“She had done her research and learned about BCFS-Del Rio,” recalls Lopez. “She made it clear she was ready for a change. We filed a protective order, contacted law enforcement in Georgia and obtained all the incident reports.”

“I was impressed with her demeanor and calm voice,” Lopez says. “After all the abuse, here she was standing tall and proud. Then it dawned on me that she was a warrior. The fact that she had served our country made her strong. She was eager to learn and not take any handouts. She values hard work and discipline, and I admire that about her, too.”

Through its Special Non-Residential Program, BCFS-Del Rio’s Domestic Violence Program helped Jhenovia find an apartment and provide her a few items to start a new home. She began her job hunt, and as the start of the school year approached, she coordinated the arrival of her oldest daughter, who would begin sixth grade in a new school. Jhenovia learned about additional community resources that helped empower her and her daughters, and she attended support groups and counseling sessions to help process the events of her recent past to recover from the abuse she suffered at the hands of her former spouse.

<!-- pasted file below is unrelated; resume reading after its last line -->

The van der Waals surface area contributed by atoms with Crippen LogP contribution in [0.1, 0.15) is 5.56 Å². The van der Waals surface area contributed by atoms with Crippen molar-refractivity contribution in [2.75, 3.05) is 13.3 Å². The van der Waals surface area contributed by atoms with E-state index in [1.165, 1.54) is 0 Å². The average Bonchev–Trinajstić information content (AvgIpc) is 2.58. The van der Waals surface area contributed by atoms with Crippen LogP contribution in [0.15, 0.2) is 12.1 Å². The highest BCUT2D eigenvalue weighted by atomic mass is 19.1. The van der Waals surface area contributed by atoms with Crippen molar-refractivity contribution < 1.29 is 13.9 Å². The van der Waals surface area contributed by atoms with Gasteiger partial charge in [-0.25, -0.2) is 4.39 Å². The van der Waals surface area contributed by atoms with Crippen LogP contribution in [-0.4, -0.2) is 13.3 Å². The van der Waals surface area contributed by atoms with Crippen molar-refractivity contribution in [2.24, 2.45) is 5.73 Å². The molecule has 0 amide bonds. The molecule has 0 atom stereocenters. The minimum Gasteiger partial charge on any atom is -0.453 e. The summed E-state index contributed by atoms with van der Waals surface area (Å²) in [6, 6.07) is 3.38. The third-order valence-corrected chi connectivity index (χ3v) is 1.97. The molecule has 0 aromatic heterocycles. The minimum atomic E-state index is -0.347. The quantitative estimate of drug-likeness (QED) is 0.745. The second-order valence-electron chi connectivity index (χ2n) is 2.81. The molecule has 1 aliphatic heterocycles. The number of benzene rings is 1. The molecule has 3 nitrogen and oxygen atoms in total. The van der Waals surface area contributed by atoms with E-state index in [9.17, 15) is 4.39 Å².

Through sheer determination, in just under 60 days in new surroundings, Jhenovia reclaimed her independence, fully aware that the scars of abuse, although in check, remain in her memory. She is gainfully employed and caring for her children. As a testament to her resiliency, unconditional love for her daughters, and strong self-image, Jhenovia is living a life free of the insecurity and uncertainty of domestic abuse.

“I knew she didn’t want to ask for help because she wanted to work and get things done with her own hard-earned money,” says Lopez. “Everyone, at some point, needs help. Thankfully, BCFS was there to offer a few important resources, a little hope, and a shot at a new beginning.”

Self-Defense Workshop

Self-Defense Workshop Teaches Del Rio Girls How to Handle a Physical Altercation
Annual workshop hosted by BCFS Health and Human Services-Del Rio